Press Release – La’o Hamutuk
During the last two days, dozens of articles in the Australian media have described Australian intelligence’s clumsy efforts to harass and restrict an Australian attorney and witness for Timor-Leste’s case which is bringing the CMATS non-boundary treaty …Australian spying & harassment of Timor supporters
During the last two days, dozens of articles in the Australian media have described Australian intelligence’s clumsy efforts to harass and restrict an Australian attorney and witness for Timor-Leste’s case which is bringing the CMATS non-boundary treaty to arbitration this week. La’o Hamutuk has tried to provide comprehensive background and history on this issue at http://www.laohamutuk.org/Oil/Boundary/CMATSindex.htm, which includes links to many documents, analyses and articles. The following is excerpted from that page, and it contains links to about two dozen articles which have recently been published, most of which have not circulated on this list. We will continue to update that page as new developments occur.
As Timor-Leste celebrated the 38th anniversary of its Proclamation of Independence on 28 November, many were discussing Australia and the U.S. eavesdropping on other governments, including Timor-Leste and Indonesia. Minister of State Agio Pereira re-opened the public debate on maritime boundaries with interviews on Australian radio ( audio, transcript) and television ( video, transcript). The Australia grassroots organization Timor Sea Justice Campaign also urged Australia to establish a boundary with Timor-Leste, while former Australian Foreign Minister Alexander Downer patronizingly belittled Timor-Leste‘s effort to advance its national interest ( audio), while TSJC’s Tom Clark urged Australia to “ Heed law of the sea and set a fair Timor border” in the Age. The World Socialist Web Site described some of these events in context.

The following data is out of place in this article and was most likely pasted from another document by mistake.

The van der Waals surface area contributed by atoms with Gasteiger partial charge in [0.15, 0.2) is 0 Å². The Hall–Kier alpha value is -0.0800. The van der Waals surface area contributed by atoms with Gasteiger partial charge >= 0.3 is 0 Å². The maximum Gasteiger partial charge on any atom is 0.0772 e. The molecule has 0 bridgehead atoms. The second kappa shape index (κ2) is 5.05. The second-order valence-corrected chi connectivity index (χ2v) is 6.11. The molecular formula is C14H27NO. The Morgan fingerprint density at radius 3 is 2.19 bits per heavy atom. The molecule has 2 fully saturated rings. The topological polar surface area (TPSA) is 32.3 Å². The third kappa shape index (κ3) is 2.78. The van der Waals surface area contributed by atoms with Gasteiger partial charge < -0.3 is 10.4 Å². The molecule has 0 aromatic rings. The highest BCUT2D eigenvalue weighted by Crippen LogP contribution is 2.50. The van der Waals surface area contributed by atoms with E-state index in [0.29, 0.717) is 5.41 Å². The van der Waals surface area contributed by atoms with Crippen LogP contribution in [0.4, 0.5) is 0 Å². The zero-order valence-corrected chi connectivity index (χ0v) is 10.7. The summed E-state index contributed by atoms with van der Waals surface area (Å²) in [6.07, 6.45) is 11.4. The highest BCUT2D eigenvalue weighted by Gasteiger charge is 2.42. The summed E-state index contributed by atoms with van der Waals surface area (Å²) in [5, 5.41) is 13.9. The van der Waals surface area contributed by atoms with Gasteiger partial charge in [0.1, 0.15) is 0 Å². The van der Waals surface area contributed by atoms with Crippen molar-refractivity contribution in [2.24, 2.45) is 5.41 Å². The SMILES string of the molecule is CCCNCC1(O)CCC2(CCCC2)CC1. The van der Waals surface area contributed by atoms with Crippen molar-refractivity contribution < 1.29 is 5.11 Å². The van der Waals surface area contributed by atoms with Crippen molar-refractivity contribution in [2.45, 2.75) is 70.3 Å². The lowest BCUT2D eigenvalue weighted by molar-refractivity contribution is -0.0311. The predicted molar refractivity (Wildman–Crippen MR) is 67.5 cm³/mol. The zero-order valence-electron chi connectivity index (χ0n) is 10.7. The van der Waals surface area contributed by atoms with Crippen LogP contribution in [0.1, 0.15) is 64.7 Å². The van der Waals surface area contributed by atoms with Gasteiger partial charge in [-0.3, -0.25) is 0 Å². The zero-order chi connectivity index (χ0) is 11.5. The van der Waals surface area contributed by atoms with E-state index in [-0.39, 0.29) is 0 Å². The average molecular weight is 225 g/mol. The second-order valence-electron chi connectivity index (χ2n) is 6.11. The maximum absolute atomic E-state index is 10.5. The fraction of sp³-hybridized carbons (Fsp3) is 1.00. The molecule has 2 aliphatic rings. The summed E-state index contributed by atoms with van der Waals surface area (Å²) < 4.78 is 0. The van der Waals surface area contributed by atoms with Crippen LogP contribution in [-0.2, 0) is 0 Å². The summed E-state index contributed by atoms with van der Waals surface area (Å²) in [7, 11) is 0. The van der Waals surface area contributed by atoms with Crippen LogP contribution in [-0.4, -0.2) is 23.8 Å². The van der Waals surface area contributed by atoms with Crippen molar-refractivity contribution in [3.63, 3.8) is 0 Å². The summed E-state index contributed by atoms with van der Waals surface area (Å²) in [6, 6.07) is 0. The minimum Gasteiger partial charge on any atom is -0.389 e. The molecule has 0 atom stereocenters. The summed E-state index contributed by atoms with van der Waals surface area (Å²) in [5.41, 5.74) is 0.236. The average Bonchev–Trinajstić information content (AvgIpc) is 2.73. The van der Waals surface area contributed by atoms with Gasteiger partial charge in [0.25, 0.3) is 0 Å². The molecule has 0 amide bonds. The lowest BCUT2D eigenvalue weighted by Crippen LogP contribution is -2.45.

On 3 December, Australian media reported that the Australian Secret Intelligence Service (ASIS) had broken into the Canberra home of Bernard Collaery, a lawyer representing Timor-Leste in the CMATS arbitration case. Australian agents also detained and searched an Australian whistleblower who planned to provide evidence for Timor-Leste to the tribunal. Timor-Leste supporter Clinton Fernandes, a former Australian military officer, wrote that “ Dealing fairly with East Timor is not charity, but justice“. The following day saw more articles about Australia’s actions ( Tempo Semanal, Guardian, Sydney Morning Herald, Radio Australia), including questions from the Labor and Green parties and justifications by Prime Minister Tony Abbott and Attorney General George Brandis. Timor-Leste’s Prime Minister “deeply regretted”the “counterproductive and uncooperative” actions of the Australian Government, while Ambassador to Australia Abel Guterres was “deeply disappointed.”
An ABC (Australian state media) “Fact Check” used Australian sources to conclude that what Australian intelligence did was legal because “one of the functions of ASIS is to engage in espionage in relation to negotiations between Australia and a foreign state to protect Australia’s economic interests.” However, as Australian priest and lawyer Frank Brennan explained, the raids were “designed to show Timor who’s boss.”
More than half a dozen Australian journalists and producers contacted La’o Hamutuk on 4 December. We explained that the long history of Australia’s theft of Timor-Leste’s oil begins with Woodside’s discovery of the Sunrise field in 1974, which encouraged Australia to support Indonesia’s invasion the following year. Australia’s greed for the undersea wealth of the illegally occupied territory led Canberra and Jakarta to sign the 1989 Timor Gap Treaty over the corpses of tens of thousands of Timorese people. Australia’s refusal since 2002 to recognize Timor-Leste’s sovereignty by establishing legally valid maritime boundaries demonstrates their desire to continue to profit from maritime territory gained as part of Indonesia’s illegal occupation. In light of this history and the continuing theft of 40% of Timor-Leste’s oil and gas, the latest spying incidents are almost background noise.
In our submission to the Australian Parliament last March, La’o Hamutuk wrote that “we cannot understand why the democratic nation of Australia, which respects human rights and rule of law for its own citizens, is unwilling to apply those principles to its northern neighbour. Is Australia so afraid of a fair boundary settlement that you would rather be a bully than a good international citizen? Why do you continue to exploit advantages you obtained during the shameful and bloody Indonesian occupation of our country? … Australia should take the path of legality and mutual respect by engaging in good faith negotiations and dispute resolution processes to decide our maritime boundary.” Although the latest scandal casts doubt on our initial premise, the renewed attention could help answer the questions we asked.
La’o Hamutuk (The Timor-Leste Institute for Development Monitoring and Analysis)